Early Medical Missionaries to China and Mongolia

Looking to further our research on our Chinese connections, and after having received some recent visits to the archives by interested researchers on the topic, I am currently refreshing some of old student records as well as uploading some new.

Among our earliest alumni connections with China were those students who joined the London Missionary Society upon graduation. The London Missionary Society had set up a mission in China in 1807. John Dudgeon, MBCM 1862, served as a medical missionary of the London Missionary Society at Peking, modern-day Beijing, from 1863. He was both a medical scholar and a Chinese scholar, publishing articles in English and Chinese on subjects from medicine to photography. He introduced practices and ideas from both the East and the West in to his works, and has been labeled as the most famous doctor in Beijing at that time.

James Gilmour (Wikicommons)

James Gilmour, MA 1867, also joined the London Missionary Society upon his ordination in Edinburgh in 1870. He journeyed through China and Mongolia, publishing Among the Mongols in 1883.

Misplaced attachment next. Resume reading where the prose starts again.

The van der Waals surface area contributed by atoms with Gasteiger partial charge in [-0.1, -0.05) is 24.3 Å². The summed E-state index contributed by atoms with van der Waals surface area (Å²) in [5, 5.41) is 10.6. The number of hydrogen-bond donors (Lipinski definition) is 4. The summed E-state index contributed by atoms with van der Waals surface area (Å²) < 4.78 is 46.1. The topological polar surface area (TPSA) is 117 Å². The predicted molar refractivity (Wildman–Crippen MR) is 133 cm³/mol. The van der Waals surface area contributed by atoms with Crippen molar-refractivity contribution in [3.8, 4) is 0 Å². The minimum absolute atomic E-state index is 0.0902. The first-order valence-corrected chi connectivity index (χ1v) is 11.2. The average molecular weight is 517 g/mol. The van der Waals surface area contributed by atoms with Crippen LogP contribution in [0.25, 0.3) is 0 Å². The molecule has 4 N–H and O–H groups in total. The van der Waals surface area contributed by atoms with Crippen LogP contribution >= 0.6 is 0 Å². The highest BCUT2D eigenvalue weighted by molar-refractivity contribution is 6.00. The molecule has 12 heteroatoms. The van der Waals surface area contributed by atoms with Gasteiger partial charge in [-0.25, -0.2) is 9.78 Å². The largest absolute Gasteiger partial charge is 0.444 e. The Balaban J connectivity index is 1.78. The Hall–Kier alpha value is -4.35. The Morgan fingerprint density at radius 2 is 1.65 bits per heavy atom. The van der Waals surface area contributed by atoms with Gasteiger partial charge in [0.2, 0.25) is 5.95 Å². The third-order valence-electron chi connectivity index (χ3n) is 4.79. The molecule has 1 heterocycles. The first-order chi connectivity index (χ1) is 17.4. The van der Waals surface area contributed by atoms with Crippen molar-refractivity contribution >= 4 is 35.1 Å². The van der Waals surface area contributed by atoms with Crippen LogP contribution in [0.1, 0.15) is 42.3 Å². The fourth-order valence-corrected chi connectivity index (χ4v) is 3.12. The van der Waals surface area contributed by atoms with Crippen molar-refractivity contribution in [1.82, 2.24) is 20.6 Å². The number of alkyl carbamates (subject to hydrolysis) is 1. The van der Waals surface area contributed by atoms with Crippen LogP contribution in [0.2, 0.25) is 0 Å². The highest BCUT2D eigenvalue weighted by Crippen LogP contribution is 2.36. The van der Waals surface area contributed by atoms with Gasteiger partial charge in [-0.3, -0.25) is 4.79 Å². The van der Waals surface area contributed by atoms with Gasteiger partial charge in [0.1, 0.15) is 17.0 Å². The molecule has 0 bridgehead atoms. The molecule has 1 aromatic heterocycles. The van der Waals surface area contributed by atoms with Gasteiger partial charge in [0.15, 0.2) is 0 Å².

And then there is Thomas Cochrane, MBCM 1896, who was among the founders of the first school to teach Western Medicine to Chinese trainee doctors, the Peking Union Medical College.

There are many more stories about our connections with China to tell.  We estimate that between 1880-1965, over 242  students born in China came to Glasgow to study.  So if you would like to be among the International Story Editors to uncover such stories, be them Chinese students or International Scots in China, the project team would be very happy to hear from you or apply through the University of Glasgow’s Club21 programme.

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